Gould's parents were the American-born children of Jewish immigrants from Eastern Europe. There was no precedent of higher education in the family, but his parents supported his academic efforts and also encouraged a strong interest in current events and public affairs. As an undergraduate at Antioch University in Ohio, Gould was active in the civil rights movement. When he spent a year abroad, studying at Leeds University in England, he organized weekly protests at a dance hall that refused to admit black customers, until the management relented and integrated the establishment.

While still at Antioch, Gould served as a student intern on a seagoing expedition with the Woods Hole Oceanographic Institute. While docked in Bermuda, he collected a number of fossils specimens, land snails preserved over hundreds of thousands of years. Returning to Antioch with his finds, he discovered that a geology professor, A.C Swinnerton, had left the university his own large collection of snail specimens he had collected in Bermuda decades earlier. With so many specimens from one location to examine, Gould decided to make them the topic of his senior thesis. He graduated in 1963 with a degree in geology and philosophy.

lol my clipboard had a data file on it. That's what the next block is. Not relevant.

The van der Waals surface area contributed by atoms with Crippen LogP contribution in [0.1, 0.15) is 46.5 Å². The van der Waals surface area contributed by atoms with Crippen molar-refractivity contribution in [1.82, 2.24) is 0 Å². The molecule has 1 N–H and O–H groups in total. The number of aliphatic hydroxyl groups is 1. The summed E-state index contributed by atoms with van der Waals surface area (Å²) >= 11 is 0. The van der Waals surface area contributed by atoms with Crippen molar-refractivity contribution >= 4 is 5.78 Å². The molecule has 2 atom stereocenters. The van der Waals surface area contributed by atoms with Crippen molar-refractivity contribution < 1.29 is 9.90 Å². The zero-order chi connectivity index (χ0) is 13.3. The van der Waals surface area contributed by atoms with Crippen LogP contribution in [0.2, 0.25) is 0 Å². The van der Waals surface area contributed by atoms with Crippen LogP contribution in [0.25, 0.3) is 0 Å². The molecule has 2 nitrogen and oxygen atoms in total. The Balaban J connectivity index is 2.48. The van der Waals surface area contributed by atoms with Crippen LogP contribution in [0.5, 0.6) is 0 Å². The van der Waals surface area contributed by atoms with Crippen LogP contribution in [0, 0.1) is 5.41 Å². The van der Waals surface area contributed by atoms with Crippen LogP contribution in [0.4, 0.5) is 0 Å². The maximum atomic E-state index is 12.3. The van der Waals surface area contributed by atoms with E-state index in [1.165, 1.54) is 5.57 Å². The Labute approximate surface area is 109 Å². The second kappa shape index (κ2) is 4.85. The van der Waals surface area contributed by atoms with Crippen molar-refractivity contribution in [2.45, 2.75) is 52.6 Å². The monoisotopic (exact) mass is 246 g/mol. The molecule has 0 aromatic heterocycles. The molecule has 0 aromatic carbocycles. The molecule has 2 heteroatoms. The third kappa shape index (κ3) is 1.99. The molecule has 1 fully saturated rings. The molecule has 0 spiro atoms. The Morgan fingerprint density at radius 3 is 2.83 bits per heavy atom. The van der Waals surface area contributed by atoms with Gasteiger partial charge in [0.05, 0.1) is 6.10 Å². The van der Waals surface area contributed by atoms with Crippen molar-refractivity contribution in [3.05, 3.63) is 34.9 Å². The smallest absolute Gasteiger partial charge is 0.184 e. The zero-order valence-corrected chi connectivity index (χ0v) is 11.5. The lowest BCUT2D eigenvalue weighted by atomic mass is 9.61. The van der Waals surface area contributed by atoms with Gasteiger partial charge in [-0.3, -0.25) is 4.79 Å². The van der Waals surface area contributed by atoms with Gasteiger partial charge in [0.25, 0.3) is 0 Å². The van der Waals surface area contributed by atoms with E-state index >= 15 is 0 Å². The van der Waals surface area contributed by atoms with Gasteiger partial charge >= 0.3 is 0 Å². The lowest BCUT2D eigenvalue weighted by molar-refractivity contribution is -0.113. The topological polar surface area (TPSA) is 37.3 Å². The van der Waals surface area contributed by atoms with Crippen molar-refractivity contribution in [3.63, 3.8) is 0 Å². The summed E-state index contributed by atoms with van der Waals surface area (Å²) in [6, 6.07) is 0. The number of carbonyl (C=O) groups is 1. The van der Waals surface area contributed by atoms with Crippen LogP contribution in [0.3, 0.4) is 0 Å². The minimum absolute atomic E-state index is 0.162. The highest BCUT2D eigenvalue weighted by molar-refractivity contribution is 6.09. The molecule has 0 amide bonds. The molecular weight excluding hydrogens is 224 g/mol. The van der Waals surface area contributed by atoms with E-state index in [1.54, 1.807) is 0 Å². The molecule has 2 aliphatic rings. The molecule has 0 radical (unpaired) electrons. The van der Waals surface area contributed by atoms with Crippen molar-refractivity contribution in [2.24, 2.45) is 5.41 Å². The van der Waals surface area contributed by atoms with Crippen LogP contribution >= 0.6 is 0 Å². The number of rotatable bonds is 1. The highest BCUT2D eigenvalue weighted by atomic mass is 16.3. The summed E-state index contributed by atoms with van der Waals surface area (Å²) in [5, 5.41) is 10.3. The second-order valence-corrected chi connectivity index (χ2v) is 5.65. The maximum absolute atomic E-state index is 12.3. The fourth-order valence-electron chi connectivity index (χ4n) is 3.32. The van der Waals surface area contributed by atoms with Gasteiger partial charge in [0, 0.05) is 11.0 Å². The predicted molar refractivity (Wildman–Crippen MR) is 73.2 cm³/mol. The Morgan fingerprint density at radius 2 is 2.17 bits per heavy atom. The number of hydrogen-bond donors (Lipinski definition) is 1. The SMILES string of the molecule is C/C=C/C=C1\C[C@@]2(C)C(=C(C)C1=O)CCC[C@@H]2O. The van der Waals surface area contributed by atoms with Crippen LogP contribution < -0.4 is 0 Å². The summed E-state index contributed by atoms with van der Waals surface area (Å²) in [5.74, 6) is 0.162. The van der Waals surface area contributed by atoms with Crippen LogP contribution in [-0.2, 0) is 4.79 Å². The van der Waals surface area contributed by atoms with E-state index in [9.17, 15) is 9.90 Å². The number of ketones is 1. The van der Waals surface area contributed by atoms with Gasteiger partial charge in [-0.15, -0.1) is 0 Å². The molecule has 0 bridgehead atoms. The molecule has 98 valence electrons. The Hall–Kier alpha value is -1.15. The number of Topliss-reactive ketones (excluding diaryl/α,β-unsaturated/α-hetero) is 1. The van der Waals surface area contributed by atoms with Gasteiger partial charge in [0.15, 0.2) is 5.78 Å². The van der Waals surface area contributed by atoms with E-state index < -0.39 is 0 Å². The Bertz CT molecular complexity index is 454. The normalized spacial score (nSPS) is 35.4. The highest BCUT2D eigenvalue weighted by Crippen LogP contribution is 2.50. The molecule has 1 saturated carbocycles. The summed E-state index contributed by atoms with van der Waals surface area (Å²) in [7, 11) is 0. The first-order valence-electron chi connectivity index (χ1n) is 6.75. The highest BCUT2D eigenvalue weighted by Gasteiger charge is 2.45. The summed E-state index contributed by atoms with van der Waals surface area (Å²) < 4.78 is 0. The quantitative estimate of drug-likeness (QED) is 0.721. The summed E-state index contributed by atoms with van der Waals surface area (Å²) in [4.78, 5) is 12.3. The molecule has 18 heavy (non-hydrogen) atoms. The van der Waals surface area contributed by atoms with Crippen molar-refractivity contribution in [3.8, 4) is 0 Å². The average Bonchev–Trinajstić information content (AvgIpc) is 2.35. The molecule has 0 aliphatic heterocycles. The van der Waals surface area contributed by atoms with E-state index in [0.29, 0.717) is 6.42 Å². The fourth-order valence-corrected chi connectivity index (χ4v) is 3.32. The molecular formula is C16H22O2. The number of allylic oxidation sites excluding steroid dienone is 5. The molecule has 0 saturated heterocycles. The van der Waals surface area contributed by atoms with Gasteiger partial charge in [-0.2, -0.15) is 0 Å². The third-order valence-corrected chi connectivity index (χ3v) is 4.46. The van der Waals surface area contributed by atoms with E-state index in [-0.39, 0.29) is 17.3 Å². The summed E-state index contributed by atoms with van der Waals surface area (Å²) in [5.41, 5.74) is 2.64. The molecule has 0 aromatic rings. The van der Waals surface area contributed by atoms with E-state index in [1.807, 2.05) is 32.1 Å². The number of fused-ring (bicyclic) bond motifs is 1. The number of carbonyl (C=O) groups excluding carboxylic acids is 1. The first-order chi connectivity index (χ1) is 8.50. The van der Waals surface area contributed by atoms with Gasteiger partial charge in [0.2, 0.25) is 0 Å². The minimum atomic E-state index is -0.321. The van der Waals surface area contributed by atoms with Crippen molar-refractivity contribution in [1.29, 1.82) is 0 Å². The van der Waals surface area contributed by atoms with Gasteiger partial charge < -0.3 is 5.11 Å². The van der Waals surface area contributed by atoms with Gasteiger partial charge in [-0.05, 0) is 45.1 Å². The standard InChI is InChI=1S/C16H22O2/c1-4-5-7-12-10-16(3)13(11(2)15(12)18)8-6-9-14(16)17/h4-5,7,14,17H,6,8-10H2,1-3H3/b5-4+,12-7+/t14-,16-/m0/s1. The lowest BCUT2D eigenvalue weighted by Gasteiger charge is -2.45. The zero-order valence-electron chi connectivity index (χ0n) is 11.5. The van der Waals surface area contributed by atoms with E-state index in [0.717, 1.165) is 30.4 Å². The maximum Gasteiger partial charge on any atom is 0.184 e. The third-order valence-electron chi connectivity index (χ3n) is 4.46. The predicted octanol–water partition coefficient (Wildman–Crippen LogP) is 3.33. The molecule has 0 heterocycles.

Stephen Jay Gould Biography Photo
Gould continued his field work with snails as a graduate student at Columbia University. From Bermuda, his attention shifted to the snails of the Caribbean islands. He became the leading authority on the snail known as cerion. Roughly 600 distinct species of cerion have been identified, and the unusually rich fossil record of their development presents an excellent model for the study of the evolutionary process. On completing his doctorate in paleontology at Columbia, Gould was hired by Harvard University, an association that lasted until his death.